New Options for Middle East Peace: A Plan to Extend Israel’s Democracy to the West Bank
American-Israel Strategic Planning Group
By Bennett Zimmerman and Michael L. Wise with Roberta Seid
The separation of Gaza and the West Bank provides the greatest opportunity since 1967 to resolve the status of the West Bank and Jerusalem. Policy-makers have been wedded to the vision of a two state concept and have not entertained alternative solutions.
Without a solution, Oslo adopted a two-state framework that left unresolved borders, limited defense rights and a "chutes and ladders" division of Jerusalem that has left chaos on the ground where Jewish and Arab populations live intertwined with the other.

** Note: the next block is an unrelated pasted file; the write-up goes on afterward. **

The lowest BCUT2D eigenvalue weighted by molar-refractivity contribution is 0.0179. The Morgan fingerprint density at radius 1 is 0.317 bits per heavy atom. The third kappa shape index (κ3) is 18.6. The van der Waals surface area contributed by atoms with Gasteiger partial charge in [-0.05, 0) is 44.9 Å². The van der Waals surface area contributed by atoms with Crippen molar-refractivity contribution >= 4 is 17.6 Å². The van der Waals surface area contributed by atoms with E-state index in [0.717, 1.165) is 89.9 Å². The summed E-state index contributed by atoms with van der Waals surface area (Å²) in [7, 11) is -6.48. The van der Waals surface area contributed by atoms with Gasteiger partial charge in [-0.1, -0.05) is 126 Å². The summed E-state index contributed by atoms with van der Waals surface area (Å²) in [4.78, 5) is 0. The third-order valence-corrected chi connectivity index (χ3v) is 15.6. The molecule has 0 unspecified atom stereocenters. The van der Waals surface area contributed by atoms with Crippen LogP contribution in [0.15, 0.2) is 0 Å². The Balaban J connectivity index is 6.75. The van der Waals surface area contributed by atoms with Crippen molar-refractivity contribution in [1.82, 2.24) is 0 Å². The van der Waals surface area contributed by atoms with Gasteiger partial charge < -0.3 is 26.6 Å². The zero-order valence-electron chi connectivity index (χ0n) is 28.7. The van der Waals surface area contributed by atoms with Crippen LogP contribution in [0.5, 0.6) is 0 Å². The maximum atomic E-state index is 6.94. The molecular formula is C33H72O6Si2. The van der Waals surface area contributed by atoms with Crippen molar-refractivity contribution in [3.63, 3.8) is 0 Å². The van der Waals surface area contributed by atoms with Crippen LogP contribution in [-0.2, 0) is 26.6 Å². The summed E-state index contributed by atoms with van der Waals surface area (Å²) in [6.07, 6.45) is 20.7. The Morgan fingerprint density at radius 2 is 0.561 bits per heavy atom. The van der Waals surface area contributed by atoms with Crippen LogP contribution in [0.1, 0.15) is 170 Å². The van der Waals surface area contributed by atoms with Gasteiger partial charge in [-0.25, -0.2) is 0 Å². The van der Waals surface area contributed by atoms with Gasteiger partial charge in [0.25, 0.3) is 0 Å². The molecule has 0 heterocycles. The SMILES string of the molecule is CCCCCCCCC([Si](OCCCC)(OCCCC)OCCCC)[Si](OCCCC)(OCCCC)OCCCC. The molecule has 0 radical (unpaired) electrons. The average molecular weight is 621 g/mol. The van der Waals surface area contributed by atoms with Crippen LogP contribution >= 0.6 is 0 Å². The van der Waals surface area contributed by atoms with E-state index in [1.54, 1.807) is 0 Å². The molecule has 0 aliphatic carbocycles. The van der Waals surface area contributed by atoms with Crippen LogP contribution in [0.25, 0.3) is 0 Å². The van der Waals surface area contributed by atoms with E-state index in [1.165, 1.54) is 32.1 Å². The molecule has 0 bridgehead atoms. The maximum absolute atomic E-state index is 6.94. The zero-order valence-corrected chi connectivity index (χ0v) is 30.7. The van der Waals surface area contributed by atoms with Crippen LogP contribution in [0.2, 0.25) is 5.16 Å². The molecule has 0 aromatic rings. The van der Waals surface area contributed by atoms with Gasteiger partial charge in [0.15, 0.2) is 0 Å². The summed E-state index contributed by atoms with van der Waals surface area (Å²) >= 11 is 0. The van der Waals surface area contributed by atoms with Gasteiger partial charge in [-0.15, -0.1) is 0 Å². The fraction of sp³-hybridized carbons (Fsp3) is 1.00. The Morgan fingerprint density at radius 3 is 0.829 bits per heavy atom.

West Bank Arabs have been voting with their feet for Israel, as they flee life under the PA. Israeli ID cards have become the most sought after commodity in the West Bank today, especially in the Jerusalem area.
How Israel handles its political attractiveness will determine if it can use the opportunity to resolve the conflict.
"The Fourth Way: A New Demographic, Electoral and Political Paradigm for Israel's Extension of Democracy to the West Bank" provides the first integrated demographic and electoral analysis of the combined areas.
In Israel and the West Bank, 67 percent of the population is Jewish, 14 percent are Israeli Arab citizens fully enfranchised within pre-1967 Israel and 3 percent are permanent Jerusalem residents with rights to apply for Israeli citizenship. West Bank Arabs, who are currently outside of Israel's political system, make up only 16 percent of the combined populations.
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